SMaRT incorporates 48 single attribute standards with requirements at all product stages for public health and environment, renewable energy and energy efficiency, recycled or bio-based content, water efficiency, social equity, facility data, reuse and innovation. MTS is an American National Standards Institute (ANSI) accredited and audited standards developer. The SMaRT certification process requires an ISO 14001 compliant Life Cycle Analysis as an integral part of the background data used for the application. It is also approved for credit under USGBC’s LEED rating system.
The forms and process that a manufacturer must complete in order to be considered for certification, are consistently applied and scored by the board of MTS. As an organization seeking to be one of the most widely recognized and accepted benchmarks for credible environmental claims, they are motivated to keep the standards quite high. The National Clay Pipe Institute (NCPI) was looking for exactly this kind of verification of their long-standing environmental claims.
“We wanted a serious, third party certification that would meet the criteria of our scientifically sophisticated and appropriately skeptical specifier,” said Mike VanDine, president of NCPI. “The SMaRT certification from MTS met the rigorous scientific criterion this organization and our decision makers demand. We knew we had the most sustainable pipe product available, but we wanted a credible third party validation of the facts.”
In the fall of 2011, NCPI and the products of its member companies were awarded SMaRT Gold certification.
They joined a select group of manufacturers, including AkzoNobel, Eaton, Philips, Milliken and Knoll who
have taken a strong leadership position for both sustainability and transparency of their environmental claims. “We’re proud to be the first infrastructure product to achieve a SMaRT Gold certification,” VanDine said.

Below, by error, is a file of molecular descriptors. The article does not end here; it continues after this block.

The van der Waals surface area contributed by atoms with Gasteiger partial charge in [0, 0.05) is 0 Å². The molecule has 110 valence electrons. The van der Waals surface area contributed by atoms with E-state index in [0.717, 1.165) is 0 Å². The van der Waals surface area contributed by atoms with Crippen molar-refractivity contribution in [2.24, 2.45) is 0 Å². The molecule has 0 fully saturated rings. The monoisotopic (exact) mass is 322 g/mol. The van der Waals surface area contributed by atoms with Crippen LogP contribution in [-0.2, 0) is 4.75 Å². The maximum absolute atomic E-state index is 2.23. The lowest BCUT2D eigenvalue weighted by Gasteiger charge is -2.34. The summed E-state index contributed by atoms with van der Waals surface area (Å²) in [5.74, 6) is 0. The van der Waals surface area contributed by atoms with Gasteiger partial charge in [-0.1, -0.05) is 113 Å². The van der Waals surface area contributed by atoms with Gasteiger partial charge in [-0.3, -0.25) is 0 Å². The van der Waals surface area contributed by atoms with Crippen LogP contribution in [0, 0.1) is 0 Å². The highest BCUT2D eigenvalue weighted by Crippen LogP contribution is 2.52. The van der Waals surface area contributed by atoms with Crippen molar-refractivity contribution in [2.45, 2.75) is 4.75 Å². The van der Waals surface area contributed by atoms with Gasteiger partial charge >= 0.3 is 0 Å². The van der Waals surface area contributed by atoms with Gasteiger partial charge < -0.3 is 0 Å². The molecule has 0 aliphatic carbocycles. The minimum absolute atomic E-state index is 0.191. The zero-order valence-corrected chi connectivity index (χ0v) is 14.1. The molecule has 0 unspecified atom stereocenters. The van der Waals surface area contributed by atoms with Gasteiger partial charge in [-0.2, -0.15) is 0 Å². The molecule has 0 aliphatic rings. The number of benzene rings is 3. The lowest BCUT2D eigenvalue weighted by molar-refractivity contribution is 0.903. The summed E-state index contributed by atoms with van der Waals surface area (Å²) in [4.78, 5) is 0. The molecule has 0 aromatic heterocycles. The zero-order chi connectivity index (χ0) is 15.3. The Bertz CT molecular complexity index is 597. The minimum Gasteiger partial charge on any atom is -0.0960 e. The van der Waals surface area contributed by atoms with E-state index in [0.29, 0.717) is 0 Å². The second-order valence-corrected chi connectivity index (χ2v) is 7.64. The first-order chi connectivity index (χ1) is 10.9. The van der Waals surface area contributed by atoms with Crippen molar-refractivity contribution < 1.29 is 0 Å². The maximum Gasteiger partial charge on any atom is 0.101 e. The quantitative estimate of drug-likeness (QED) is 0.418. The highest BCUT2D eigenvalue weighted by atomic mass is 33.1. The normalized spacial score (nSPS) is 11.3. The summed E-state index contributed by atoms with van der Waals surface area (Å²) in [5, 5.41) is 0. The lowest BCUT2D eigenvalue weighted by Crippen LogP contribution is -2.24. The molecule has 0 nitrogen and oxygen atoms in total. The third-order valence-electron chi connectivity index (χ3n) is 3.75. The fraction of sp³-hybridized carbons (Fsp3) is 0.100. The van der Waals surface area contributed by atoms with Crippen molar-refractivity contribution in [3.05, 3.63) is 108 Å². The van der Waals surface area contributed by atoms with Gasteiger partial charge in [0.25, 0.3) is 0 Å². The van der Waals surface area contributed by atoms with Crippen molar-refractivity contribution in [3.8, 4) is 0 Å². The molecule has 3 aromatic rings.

Mike Italiano, CEO of MTS and one of the original founders of USGBC, said “clay pipe achieved a good score in its NCPI SMaRT Sustainable Product Certification because the product comes from natural materials and protects public health and environment with no toxicity over its life cycle. Clay pipe is also extremely durable and long lasting.”
The SMaRT standard continues to evolve (just as the LEED system does) to serve the needs of its constituents. “SMaRT 5.0 proposed amendments that are under development to primarily ensure that Platinum and Gold SMaRT Certified products achieve at least 25 percent renewable power or 25 percent conventional energy reduction,” Italiano said.
Environmental responsibility is becoming the minimum expectation of our communities, but the landscape for environmental responsibility continues to evolve while false or misleading claims exist. This presents an ongoing challenge to any manager attempting to adhere to preferential purchasing policies. One way to ensure legitimate compliance with municipal environmental mandates is to seek out products with transparent, audited environmental certifications.
Tera Arthur is president of Arthur Associates.
Critical Components of Credibility for Environmental Claims*• No Stockholm Chemicals used or produced
• Feedstock Inventory Documented
• Energy Inventory
• Environmental Management System & Policy
• Lifecycle Assessment
• Operational Reclamation and/or Sustainable Reuse Program
• Performance Durability
*Required elements of SMaRT Certification
For More Information:• ncpi.org
• pops.int (Stockholm Convention)